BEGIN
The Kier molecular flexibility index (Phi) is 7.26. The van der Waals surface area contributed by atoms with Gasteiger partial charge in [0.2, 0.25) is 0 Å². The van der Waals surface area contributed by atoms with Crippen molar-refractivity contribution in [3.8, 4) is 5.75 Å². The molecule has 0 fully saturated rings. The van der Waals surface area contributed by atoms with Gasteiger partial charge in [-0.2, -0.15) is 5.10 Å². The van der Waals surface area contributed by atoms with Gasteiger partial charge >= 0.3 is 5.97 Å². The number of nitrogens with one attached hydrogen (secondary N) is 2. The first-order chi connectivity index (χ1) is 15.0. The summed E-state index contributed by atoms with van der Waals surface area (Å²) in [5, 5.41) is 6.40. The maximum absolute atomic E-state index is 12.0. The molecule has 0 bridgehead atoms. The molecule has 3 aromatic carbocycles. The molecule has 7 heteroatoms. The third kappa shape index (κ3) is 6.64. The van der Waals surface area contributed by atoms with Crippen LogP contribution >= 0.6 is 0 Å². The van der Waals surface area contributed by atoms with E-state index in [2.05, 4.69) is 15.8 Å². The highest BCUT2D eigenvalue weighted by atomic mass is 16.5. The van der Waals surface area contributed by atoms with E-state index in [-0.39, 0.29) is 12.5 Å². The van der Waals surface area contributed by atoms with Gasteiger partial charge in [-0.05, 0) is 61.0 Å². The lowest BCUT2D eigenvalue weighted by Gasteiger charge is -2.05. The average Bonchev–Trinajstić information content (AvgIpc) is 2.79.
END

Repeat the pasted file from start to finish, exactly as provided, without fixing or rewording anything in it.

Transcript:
The Kier molecular flexibility index (Phi) is 7.26. The van der Waals surface area contributed by atoms with Gasteiger partial charge in [0.2, 0.25) is 0 Å². The van der Waals surface area contributed by atoms with Crippen molar-refractivity contribution in [3.8, 4) is 5.75 Å². The molecule has 0 fully saturated rings. The van der Waals surface area contributed by atoms with Gasteiger partial charge in [-0.2, -0.15) is 5.10 Å². The van der Waals surface area contributed by atoms with Gasteiger partial charge >= 0.3 is 5.97 Å². The number of nitrogens with one attached hydrogen (secondary N) is 2. The first-order chi connectivity index (χ1) is 15.0. The summed E-state index contributed by atoms with van der Waals surface area (Å²) in [5, 5.41) is 6.40. The maximum absolute atomic E-state index is 12.0. The molecule has 0 bridgehead atoms. The molecule has 3 aromatic carbocycles. The molecule has 7 heteroatoms. The third kappa shape index (κ3) is 6.64. The van der Waals surface area contributed by atoms with Crippen LogP contribution >= 0.6 is 0 Å². The van der Waals surface area contributed by atoms with E-state index in [2.05, 4.69) is 15.8 Å². The highest BCUT2D eigenvalue weighted by atomic mass is 16.5. The van der Waals surface area contributed by atoms with E-state index in [-0.39, 0.29) is 12.5 Å². The van der Waals surface area contributed by atoms with Gasteiger partial charge in [-0.05, 0) is 61.0 Å². The lowest BCUT2D eigenvalue weighted by Gasteiger charge is -2.05. The average Bonchev–Trinajstić information content (AvgIpc) is 2.79.